As many of you know, for me, my discretionary spending includes outdoor activities, watersports, and food. So I have an REI membership that I use frequently, bought a paddleboard, and shop at Whole Foods and farmers' markets.

I don't care too much for technology, for example, which is reflected in me just recently upgrading from an iPhone 6 to a *refurbished* iPhone X, which I still felt was a splurge. I don't have any fancy watches or ankle monitor things that tell me to go for a walk because my calorie intake was higher for the day, no thanks to that!

Many people say the 50/30/20 budget is a good rule of thumb, however, if you want to be Financially Independent sooner than later, I'd say as close as you can get to the 50/50 budget the better.

The 50/30/20 means half of your money goes to your needs, 30% to discretionary spending, and 20% to savings and debt replacement. The 50/50 budget means you live off half your monthly income, and the rest goes into saving and investing.

What Makes Now Such a Good Time to check your Discretionary Spending?

So, why am I digging up the age-old lecture of monitoring your spending now? Well, for several reasons. I've written recently that we may be on the way into a recession. So, it's only wise to take a pulse check on how you are spending and what you would cut first if you had to. Do you really want to be locked into paying $3,200 for a studio loft or a $600 car payment when you could lose your job next month?

The other reason is we are living in a very socially conscious time, and that can be a good thing. Do you know where your money is going when you invest in your 401k? Do you know about the unsafe working conditions of the company you buy deodorant from? Are you comfortable with the fact that the brand that you so loyally buy your coffee from is contributing to deforestation?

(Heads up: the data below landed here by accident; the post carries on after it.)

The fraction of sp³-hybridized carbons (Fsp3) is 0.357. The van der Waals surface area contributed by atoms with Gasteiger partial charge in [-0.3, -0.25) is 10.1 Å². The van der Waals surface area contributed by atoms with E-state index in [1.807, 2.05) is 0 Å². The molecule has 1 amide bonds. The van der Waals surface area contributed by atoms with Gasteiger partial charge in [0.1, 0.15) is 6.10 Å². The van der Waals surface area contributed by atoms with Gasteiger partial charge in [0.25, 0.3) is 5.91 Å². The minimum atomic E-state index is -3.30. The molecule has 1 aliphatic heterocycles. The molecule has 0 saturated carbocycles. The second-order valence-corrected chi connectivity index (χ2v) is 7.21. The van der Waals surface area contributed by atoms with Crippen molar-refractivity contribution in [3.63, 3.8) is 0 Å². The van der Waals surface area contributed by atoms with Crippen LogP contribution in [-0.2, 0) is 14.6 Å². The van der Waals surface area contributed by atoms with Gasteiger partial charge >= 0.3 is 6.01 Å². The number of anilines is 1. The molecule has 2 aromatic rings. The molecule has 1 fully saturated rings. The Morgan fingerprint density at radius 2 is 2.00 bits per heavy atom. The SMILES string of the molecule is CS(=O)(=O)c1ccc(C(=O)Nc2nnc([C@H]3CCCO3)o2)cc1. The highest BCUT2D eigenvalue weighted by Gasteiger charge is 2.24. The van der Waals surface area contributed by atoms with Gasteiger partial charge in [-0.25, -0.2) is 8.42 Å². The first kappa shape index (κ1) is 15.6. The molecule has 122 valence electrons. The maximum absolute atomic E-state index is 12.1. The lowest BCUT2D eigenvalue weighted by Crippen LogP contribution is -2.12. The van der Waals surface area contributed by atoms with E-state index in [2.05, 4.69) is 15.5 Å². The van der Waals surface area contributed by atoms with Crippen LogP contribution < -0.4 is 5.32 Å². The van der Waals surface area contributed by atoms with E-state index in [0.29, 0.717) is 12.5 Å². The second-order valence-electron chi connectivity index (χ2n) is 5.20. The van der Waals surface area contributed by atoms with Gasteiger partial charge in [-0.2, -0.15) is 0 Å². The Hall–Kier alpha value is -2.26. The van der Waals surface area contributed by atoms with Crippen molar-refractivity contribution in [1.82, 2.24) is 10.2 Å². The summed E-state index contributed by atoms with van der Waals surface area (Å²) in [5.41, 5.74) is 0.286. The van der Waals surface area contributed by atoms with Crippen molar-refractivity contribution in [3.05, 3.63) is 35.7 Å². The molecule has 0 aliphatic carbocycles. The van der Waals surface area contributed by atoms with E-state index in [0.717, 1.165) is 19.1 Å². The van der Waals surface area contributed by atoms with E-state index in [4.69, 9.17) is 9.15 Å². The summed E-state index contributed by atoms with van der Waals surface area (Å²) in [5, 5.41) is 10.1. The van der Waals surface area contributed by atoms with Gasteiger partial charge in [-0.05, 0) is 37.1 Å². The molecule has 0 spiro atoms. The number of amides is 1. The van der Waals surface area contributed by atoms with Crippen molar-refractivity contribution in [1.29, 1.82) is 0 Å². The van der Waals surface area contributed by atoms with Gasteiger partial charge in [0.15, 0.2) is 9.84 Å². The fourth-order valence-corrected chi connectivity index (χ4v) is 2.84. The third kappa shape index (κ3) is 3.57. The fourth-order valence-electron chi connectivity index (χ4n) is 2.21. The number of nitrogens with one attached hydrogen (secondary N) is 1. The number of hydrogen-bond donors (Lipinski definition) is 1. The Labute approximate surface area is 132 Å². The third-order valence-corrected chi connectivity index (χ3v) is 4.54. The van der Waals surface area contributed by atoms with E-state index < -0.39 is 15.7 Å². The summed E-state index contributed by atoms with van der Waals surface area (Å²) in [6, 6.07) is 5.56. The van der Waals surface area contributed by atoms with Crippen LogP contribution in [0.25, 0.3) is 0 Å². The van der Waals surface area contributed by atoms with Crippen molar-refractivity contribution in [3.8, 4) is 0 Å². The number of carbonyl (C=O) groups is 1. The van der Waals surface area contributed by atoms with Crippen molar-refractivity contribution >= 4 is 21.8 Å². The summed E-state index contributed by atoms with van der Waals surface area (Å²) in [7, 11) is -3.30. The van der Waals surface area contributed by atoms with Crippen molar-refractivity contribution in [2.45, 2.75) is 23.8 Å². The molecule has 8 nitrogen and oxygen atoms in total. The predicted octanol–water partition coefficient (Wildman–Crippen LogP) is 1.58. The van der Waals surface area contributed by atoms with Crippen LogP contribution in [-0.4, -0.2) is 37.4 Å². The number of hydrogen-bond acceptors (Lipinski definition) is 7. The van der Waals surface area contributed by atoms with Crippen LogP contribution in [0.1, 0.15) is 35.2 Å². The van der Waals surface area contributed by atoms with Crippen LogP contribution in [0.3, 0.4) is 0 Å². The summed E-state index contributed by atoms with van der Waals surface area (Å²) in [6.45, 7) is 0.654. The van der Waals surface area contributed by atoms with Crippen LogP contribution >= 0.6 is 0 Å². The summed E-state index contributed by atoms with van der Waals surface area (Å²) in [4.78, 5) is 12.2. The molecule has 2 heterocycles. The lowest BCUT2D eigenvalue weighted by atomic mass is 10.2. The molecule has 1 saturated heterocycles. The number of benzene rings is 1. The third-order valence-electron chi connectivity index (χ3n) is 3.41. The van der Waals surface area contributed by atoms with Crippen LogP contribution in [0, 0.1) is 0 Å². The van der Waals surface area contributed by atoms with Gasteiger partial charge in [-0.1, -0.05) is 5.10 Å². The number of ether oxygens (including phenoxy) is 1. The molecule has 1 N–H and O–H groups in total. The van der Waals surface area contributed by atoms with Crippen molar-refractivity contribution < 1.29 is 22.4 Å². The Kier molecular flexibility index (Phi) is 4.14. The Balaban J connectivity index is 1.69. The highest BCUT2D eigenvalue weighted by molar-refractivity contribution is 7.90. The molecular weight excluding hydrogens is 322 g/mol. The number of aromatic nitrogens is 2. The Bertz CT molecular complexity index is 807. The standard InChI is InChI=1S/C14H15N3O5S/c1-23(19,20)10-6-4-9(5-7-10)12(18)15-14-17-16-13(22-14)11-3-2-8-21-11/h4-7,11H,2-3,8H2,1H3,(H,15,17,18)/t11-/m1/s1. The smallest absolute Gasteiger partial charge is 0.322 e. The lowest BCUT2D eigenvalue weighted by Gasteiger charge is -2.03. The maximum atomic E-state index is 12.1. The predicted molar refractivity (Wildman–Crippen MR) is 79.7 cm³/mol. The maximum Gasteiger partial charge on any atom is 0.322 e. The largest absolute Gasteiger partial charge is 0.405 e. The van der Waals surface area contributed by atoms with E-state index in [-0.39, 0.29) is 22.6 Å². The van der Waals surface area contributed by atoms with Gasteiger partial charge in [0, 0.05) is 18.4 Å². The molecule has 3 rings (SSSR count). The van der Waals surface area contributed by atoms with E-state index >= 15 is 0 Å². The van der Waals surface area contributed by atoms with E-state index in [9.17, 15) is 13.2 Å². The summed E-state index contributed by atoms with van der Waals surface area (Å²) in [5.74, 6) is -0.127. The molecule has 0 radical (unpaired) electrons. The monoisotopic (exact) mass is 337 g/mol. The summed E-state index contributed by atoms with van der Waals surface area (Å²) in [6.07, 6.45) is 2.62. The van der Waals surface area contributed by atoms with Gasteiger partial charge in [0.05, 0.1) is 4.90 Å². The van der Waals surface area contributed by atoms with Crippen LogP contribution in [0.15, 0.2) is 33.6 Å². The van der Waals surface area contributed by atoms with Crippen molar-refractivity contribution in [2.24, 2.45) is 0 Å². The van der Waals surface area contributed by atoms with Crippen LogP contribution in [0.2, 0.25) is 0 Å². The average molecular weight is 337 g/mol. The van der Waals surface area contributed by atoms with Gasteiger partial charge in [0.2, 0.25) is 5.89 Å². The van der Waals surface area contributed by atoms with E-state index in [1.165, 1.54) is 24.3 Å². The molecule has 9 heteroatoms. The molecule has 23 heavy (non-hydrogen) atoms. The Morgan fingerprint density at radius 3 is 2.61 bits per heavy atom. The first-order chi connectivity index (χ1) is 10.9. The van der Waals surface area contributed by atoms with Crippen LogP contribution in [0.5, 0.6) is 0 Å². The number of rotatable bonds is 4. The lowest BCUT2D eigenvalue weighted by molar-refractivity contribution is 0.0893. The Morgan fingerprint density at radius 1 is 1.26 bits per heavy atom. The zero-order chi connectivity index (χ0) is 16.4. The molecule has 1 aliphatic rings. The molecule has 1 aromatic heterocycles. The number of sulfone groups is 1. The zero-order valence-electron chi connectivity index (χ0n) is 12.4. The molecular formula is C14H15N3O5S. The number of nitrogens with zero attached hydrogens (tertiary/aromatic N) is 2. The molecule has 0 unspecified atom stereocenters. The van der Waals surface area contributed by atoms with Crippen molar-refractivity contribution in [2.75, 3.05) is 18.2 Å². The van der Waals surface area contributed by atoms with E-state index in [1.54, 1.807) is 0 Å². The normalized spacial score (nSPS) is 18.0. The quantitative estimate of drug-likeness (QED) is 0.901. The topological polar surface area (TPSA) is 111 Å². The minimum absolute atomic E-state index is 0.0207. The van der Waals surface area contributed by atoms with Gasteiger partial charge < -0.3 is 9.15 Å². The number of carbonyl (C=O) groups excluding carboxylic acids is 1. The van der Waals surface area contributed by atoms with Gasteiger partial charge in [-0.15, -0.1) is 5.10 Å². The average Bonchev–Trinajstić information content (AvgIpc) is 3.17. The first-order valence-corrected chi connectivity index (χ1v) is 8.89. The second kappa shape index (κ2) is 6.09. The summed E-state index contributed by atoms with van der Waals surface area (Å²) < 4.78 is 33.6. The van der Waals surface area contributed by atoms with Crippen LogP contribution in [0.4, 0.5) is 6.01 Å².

With the transparency we have today, you have more tools available to find out about what the companies that you give your hard-earned money are up to, and if you agree with their practices and stances on social issues that are important to you.

Extra Income = Extra Cash

Well, what happens when you don't have the margin to cut your spending any more? That's where making more money comes in. Whether it's asking for a raise, going for that promotion, or starting a side business, there's never been an easier time to make more money than today. With a plethora of apps, service-based websites, social media queries, and a shortage of workers, you should be able to find something that you actually like to do, are good at, and is flexible with your schedule to earn extra cash.

Now, I'm not saying work yourself to death or give up your social life just so you can cling to your subscriptions. I wrote a post with my friend Olaf (Mile High Finance Guy) about the price we pay for "hustle culture". I'm just saying that if you've cut what you can and still find yourself unable to meet your necessary expenses, finding some enjoyable extra work in your downtime can help sustain you through lean times.